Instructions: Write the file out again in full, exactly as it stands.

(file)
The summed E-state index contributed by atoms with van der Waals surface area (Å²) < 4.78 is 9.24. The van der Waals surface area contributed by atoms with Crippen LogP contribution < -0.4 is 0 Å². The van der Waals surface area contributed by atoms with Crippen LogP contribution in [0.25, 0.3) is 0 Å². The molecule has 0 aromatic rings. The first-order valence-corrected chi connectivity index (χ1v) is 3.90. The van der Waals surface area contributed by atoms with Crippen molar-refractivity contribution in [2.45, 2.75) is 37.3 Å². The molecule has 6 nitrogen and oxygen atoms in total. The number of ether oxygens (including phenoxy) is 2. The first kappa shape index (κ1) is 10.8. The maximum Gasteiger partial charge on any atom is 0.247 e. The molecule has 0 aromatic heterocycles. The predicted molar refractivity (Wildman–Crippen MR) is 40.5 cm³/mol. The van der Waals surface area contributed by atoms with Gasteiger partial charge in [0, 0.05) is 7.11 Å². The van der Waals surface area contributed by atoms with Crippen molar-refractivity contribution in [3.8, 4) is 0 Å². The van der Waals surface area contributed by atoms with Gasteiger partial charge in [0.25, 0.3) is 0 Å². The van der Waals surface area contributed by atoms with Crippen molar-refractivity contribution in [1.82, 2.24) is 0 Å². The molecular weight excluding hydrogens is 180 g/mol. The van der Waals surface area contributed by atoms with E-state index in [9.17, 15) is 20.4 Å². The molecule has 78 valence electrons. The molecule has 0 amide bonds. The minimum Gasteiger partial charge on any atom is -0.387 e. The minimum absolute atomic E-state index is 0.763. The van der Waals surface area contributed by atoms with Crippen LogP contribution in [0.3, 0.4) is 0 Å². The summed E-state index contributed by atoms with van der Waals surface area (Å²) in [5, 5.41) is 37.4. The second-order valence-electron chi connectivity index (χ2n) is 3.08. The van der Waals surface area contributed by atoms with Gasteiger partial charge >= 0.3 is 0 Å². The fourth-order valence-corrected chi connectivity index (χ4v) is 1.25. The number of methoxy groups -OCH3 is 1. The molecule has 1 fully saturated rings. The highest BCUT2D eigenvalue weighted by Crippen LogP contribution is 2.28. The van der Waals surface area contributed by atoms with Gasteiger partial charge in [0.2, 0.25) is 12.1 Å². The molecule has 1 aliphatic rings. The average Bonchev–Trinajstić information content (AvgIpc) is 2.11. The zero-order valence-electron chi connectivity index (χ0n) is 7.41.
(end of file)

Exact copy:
The summed E-state index contributed by atoms with van der Waals surface area (Å²) < 4.78 is 9.24. The van der Waals surface area contributed by atoms with Crippen LogP contribution < -0.4 is 0 Å². The van der Waals surface area contributed by atoms with Crippen LogP contribution in [0.25, 0.3) is 0 Å². The molecule has 0 aromatic rings. The first-order valence-corrected chi connectivity index (χ1v) is 3.90. The van der Waals surface area contributed by atoms with Crippen molar-refractivity contribution in [2.45, 2.75) is 37.3 Å². The molecule has 6 nitrogen and oxygen atoms in total. The number of ether oxygens (including phenoxy) is 2. The first kappa shape index (κ1) is 10.8. The maximum Gasteiger partial charge on any atom is 0.247 e. The molecule has 0 aromatic heterocycles. The predicted molar refractivity (Wildman–Crippen MR) is 40.5 cm³/mol. The van der Waals surface area contributed by atoms with Gasteiger partial charge in [0, 0.05) is 7.11 Å². The van der Waals surface area contributed by atoms with Crippen molar-refractivity contribution in [3.8, 4) is 0 Å². The van der Waals surface area contributed by atoms with Gasteiger partial charge in [0.25, 0.3) is 0 Å². The van der Waals surface area contributed by atoms with Crippen molar-refractivity contribution in [1.82, 2.24) is 0 Å². The molecular weight excluding hydrogens is 180 g/mol. The van der Waals surface area contributed by atoms with E-state index in [9.17, 15) is 20.4 Å². The molecule has 78 valence electrons. The molecule has 0 amide bonds. The minimum Gasteiger partial charge on any atom is -0.387 e. The minimum absolute atomic E-state index is 0.763. The van der Waals surface area contributed by atoms with Crippen LogP contribution in [0.3, 0.4) is 0 Å². The summed E-state index contributed by atoms with van der Waals surface area (Å²) in [5, 5.41) is 37.4. The second-order valence-electron chi connectivity index (χ2n) is 3.08. The van der Waals surface area contributed by atoms with Gasteiger partial charge >= 0.3 is 0 Å². The fourth-order valence-corrected chi connectivity index (χ4v) is 1.25. The number of methoxy groups -OCH3 is 1. The molecule has 1 fully saturated rings. The highest BCUT2D eigenvalue weighted by Crippen LogP contribution is 2.28. The van der Waals surface area contributed by atoms with Gasteiger partial charge in [0.2, 0.25) is 12.1 Å². The molecule has 1 aliphatic rings. The average Bonchev–Trinajstić information content (AvgIpc) is 2.11. The zero-order valence-electron chi connectivity index (χ0n) is 7.41.